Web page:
Bankruptcy as Filtering Failure: Evidence of Filtering Failure in the U.S. Bankruptcy Process

Originally published in SSRN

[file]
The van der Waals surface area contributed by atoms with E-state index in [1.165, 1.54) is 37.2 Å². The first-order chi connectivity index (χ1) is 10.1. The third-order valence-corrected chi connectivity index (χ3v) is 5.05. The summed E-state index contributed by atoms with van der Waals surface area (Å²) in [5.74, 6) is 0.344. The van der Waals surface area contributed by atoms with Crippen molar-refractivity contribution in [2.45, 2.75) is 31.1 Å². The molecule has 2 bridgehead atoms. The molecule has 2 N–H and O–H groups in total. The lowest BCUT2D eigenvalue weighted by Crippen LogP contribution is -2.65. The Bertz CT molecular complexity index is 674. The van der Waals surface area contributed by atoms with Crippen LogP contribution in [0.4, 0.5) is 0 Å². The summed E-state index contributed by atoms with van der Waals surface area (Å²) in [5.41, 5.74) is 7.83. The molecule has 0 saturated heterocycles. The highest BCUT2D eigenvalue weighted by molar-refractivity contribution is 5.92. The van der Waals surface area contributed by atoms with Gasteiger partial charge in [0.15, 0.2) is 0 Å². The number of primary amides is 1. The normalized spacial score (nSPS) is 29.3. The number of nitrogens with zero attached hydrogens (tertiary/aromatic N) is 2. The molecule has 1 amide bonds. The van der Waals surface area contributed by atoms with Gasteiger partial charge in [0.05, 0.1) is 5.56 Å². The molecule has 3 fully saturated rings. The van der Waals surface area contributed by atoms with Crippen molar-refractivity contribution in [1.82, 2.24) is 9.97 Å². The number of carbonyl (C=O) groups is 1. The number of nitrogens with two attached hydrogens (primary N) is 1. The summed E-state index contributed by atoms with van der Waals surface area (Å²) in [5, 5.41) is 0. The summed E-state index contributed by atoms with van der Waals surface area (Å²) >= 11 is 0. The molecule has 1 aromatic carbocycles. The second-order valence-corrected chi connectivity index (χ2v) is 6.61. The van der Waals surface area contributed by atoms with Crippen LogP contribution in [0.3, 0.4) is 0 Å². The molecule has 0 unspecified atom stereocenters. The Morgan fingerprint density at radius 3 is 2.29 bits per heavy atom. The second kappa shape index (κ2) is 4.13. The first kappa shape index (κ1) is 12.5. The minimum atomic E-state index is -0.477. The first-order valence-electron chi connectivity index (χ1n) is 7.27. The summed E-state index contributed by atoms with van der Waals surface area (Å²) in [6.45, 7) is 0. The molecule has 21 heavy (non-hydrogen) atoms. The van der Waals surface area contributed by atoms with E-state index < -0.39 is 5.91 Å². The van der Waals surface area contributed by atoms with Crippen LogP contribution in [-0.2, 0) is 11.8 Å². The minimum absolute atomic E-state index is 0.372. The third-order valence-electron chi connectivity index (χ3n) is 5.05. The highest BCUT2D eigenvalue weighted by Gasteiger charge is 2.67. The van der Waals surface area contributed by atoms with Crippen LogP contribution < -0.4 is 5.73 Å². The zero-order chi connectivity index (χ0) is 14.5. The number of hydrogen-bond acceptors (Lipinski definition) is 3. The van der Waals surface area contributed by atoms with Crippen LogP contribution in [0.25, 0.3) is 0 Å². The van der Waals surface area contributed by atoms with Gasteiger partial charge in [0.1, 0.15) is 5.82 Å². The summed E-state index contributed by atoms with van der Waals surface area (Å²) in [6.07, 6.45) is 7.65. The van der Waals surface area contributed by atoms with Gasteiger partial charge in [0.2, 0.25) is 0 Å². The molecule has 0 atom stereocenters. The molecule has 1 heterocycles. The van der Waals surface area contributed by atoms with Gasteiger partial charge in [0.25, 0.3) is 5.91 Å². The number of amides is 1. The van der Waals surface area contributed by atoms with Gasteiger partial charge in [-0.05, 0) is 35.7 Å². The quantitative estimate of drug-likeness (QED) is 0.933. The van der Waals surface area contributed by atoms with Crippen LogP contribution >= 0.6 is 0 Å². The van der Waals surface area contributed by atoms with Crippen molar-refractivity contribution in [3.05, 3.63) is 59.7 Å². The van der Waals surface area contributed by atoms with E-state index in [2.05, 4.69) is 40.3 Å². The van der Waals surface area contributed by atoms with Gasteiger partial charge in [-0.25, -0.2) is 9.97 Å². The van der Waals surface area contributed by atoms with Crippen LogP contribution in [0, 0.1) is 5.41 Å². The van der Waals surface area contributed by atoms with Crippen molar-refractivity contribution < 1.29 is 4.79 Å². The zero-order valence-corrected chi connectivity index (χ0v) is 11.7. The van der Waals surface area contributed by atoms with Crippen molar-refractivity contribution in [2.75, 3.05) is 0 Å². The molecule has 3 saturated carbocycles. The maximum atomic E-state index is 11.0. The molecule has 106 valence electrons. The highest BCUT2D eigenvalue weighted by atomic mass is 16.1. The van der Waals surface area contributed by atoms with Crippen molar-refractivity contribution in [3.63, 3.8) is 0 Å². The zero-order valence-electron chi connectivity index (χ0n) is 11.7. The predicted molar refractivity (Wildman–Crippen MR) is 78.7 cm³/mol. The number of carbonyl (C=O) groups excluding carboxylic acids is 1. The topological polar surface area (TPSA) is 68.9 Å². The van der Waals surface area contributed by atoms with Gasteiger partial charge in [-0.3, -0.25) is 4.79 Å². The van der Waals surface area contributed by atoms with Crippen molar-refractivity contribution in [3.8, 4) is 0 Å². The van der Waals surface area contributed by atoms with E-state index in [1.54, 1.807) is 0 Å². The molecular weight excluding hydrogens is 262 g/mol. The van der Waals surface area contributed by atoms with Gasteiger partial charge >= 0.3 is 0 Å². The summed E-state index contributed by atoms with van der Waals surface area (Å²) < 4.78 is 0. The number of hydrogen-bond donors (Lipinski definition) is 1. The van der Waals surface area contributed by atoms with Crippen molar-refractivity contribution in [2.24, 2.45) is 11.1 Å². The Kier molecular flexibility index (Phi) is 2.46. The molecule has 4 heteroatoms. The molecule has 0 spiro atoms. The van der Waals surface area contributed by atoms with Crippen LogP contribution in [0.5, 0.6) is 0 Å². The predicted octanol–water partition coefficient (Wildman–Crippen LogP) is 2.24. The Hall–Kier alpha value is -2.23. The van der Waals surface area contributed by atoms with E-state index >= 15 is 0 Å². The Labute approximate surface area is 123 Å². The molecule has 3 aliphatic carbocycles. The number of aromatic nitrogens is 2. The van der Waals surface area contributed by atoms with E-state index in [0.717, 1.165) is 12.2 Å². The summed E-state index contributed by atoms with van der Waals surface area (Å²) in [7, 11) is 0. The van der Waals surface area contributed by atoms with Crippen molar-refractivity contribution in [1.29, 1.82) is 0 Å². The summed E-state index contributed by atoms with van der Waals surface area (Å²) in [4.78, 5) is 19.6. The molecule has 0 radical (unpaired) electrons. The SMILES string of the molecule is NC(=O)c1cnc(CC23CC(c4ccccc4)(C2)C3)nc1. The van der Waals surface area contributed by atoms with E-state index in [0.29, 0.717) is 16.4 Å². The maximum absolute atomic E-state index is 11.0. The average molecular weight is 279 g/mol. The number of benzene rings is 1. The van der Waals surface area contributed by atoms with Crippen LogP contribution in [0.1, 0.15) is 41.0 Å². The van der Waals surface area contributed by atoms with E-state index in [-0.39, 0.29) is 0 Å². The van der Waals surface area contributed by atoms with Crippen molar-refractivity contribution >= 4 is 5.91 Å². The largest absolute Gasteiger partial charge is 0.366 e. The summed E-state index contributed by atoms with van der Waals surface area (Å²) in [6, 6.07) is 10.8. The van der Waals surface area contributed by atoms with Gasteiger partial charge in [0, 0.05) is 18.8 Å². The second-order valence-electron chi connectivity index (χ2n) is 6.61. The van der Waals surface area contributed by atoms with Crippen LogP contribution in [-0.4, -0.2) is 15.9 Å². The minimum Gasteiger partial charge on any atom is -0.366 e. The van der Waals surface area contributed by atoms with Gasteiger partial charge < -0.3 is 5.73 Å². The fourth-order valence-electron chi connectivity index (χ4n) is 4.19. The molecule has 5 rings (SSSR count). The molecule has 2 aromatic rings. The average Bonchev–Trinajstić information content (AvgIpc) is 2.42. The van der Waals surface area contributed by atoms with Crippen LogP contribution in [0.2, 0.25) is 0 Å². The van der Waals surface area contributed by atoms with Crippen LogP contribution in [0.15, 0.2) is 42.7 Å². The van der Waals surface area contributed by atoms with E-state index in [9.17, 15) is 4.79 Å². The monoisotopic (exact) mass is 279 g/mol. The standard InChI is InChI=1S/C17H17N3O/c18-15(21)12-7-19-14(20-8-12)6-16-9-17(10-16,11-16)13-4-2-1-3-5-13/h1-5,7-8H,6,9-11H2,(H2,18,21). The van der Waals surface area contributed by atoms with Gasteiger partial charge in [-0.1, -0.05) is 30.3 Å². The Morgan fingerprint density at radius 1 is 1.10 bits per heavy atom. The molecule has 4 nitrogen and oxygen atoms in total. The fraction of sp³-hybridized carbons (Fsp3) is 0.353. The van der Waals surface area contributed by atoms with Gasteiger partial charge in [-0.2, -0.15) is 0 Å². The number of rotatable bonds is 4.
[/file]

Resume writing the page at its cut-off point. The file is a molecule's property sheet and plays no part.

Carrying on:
The institution of bankruptcy law seeks to facilitate economic efficiency by enabling the reorganization of economically viable but financially distressed firms and facilitating the liquidation of economically failed firms. Does the U.S. Chapter 11 bankruptcy process perform this filtering function efficiently? Using data from large public bankruptcies between 1981-2010, we find that it does not. Specifically, (1) evidence on matched performance differences between bankrupt firms and industry counterparts indicate that there is no improvement in the performance gap between bankrupt firms and industry right before and after bankruptcy, and, (2) firms emerging from bankruptcy do not exhibit financial performance catch-up behavior to their going concern industry counterparts. In addition, we find (3) judicial bias in favor of reorganization in cases involving firms with more employees and operations closer to the judge’s district, suggesting that bankruptcy judges respond to social-political considerations, when deciding whether to reorganize the firm.


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